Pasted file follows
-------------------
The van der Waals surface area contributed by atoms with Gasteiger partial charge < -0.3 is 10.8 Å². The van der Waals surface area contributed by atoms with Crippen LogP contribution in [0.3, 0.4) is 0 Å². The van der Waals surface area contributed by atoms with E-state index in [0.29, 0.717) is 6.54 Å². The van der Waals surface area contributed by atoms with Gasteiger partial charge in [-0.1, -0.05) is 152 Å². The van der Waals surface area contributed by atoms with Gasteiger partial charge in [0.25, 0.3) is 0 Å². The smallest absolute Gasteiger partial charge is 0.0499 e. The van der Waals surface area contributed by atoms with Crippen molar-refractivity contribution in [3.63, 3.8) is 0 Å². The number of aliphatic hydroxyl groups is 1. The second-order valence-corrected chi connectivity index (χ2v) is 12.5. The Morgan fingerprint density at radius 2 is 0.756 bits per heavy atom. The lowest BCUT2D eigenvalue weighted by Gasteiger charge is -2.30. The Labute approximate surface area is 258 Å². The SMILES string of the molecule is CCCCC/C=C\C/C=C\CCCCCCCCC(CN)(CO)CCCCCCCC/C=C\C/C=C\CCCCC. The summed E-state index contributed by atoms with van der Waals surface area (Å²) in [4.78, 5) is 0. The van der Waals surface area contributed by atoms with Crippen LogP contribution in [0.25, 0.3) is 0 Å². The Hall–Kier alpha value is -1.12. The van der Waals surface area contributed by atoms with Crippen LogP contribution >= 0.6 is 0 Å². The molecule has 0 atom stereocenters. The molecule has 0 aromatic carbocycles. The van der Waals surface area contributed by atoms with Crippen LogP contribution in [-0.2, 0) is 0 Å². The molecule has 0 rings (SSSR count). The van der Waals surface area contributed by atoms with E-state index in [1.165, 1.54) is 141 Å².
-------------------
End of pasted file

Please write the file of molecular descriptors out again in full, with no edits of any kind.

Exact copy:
The van der Waals surface area contributed by atoms with Gasteiger partial charge < -0.3 is 10.8 Å². The van der Waals surface area contributed by atoms with Crippen LogP contribution in [0.3, 0.4) is 0 Å². The van der Waals surface area contributed by atoms with E-state index in [0.29, 0.717) is 6.54 Å². The van der Waals surface area contributed by atoms with Gasteiger partial charge in [-0.1, -0.05) is 152 Å². The van der Waals surface area contributed by atoms with Gasteiger partial charge in [0.25, 0.3) is 0 Å². The smallest absolute Gasteiger partial charge is 0.0499 e. The van der Waals surface area contributed by atoms with Crippen molar-refractivity contribution in [3.63, 3.8) is 0 Å². The number of aliphatic hydroxyl groups is 1. The second-order valence-corrected chi connectivity index (χ2v) is 12.5. The Morgan fingerprint density at radius 2 is 0.756 bits per heavy atom. The lowest BCUT2D eigenvalue weighted by Gasteiger charge is -2.30. The Labute approximate surface area is 258 Å². The SMILES string of the molecule is CCCCC/C=C\C/C=C\CCCCCCCCC(CN)(CO)CCCCCCCC/C=C\C/C=C\CCCCC. The summed E-state index contributed by atoms with van der Waals surface area (Å²) in [4.78, 5) is 0. The van der Waals surface area contributed by atoms with Crippen LogP contribution in [0.25, 0.3) is 0 Å². The Hall–Kier alpha value is -1.12. The van der Waals surface area contributed by atoms with Crippen LogP contribution >= 0.6 is 0 Å². The molecule has 0 atom stereocenters. The molecule has 0 aromatic carbocycles. The van der Waals surface area contributed by atoms with Crippen LogP contribution in [-0.2, 0) is 0 Å². The molecule has 0 rings (SSSR count). The van der Waals surface area contributed by atoms with E-state index in [1.165, 1.54) is 141 Å².